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Antidote stocking in acute hospitals in the United Kingdom [Abstract]

Thanacoody, H. K. R., Nash, S., Vale, J. A., Bateman, D. N., Thompson, John Paul, Dargan, P. I. and Thomas, S. H. L, 2012. Antidote stocking in acute hospitals in the United Kingdom [Abstract]. Clinical Toxicology 50 (4) , pp. 300-301. 10.3109/15563650.2012.669957

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Objective: To survey the availability of antidotes in acute hospitals in the United Kingdom following the publication of joint College of Emergency Medicine and National Poisons Information Service guidelines on antidote stocking in 2008. Methods: A questionnaire was sent to the Chief Pharmacist in 224 hospitals with emergency departments in the UK in July 2010 requesting information on the availability of 28 antidotes categorised in 3 groups: available immediately (category A), available within 1 hour (category B) and available supra-regionally (category C). Results: Completed questionnaires were received from 196 (87.5%) of the 224 hospitals by the survey completion date of 31st January 2011. In the category A list of antidotes, commonly used antidotes such as acetylcysteine, activated charcoal, naloxone, fl umazenil were available for immediate use in more than 90% of hospitals surveyed but the availability of cyanide antidotes was much lower. Dicobalt edetate, currently recommended as the antidote of choice for severe confi rmed cyanide poisoning, was available immediately in 144 (74%) and was not stocked in 29 (15%) hospitals. Hydroxocobalamin, sodium nitrite and sodium thiosulphate were available for immediate use in 21%, 57% and 66% of hospitals respectively. In the category B list, dantrolene, desferrioxamine and phytomenadione (vitamin K) were available for use within 1 hour in more than 90% of hospitals but there was poor availability of cyproheptadine (45%), viper venom antiserum (45%), pralidoxime (30%) and antidotes used for the treatment of toxic alcohol poisoning, with intravenous ethanol being available within 1 hour in 72%, oral ethanol in 28% and fomepizole in 18% of hospitals. Antidotes which are rarely used and recommended for supra-regional stocking were stocked in few hospitals, ranging from 4% for DMSA and DMPS, 20% for botulinum antitoxin and 25% for sodium calcium edetate. Conclusion: Commonly indicated antidotes are widely available but there is inconsistent stocking of less commonly used antidotes, for example those used to treat poisoning with organophosphorus insecticides, cyanide and toxic alcohols. This is of concern because these agents are frequently associated with severe morbidity and mortality and the timely use of an appropriate antidote may be life-saving in these situations.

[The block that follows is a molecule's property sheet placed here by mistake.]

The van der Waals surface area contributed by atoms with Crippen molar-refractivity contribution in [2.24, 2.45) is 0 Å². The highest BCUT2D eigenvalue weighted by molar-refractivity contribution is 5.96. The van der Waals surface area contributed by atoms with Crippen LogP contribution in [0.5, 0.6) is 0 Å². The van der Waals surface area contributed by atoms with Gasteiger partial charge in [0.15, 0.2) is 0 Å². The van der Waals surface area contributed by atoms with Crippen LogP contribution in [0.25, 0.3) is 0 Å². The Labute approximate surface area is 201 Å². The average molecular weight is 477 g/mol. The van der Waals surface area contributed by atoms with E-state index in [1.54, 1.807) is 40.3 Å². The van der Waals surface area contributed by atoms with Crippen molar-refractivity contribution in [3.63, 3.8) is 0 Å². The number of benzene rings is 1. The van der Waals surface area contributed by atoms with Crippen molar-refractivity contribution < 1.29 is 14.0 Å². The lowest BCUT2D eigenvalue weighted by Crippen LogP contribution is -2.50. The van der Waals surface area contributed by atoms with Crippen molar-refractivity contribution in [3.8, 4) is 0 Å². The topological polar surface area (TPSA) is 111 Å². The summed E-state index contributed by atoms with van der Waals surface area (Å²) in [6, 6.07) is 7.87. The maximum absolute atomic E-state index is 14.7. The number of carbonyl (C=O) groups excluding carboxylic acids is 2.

Item Type: Article
Date Type: Publication
Status: Published
Schools: Medicine
Subjects: R Medicine > R Medicine (General)
Additional Information: Abstracts of the 2012 International Congress of the European Association of Poisons Centres and Clinical Toxicologists, 25 May-1 June 2012, London, UK
Publisher: Taylor & Francis
ISSN: 1556-3650
Last Modified: 09 Feb 2022 11:26

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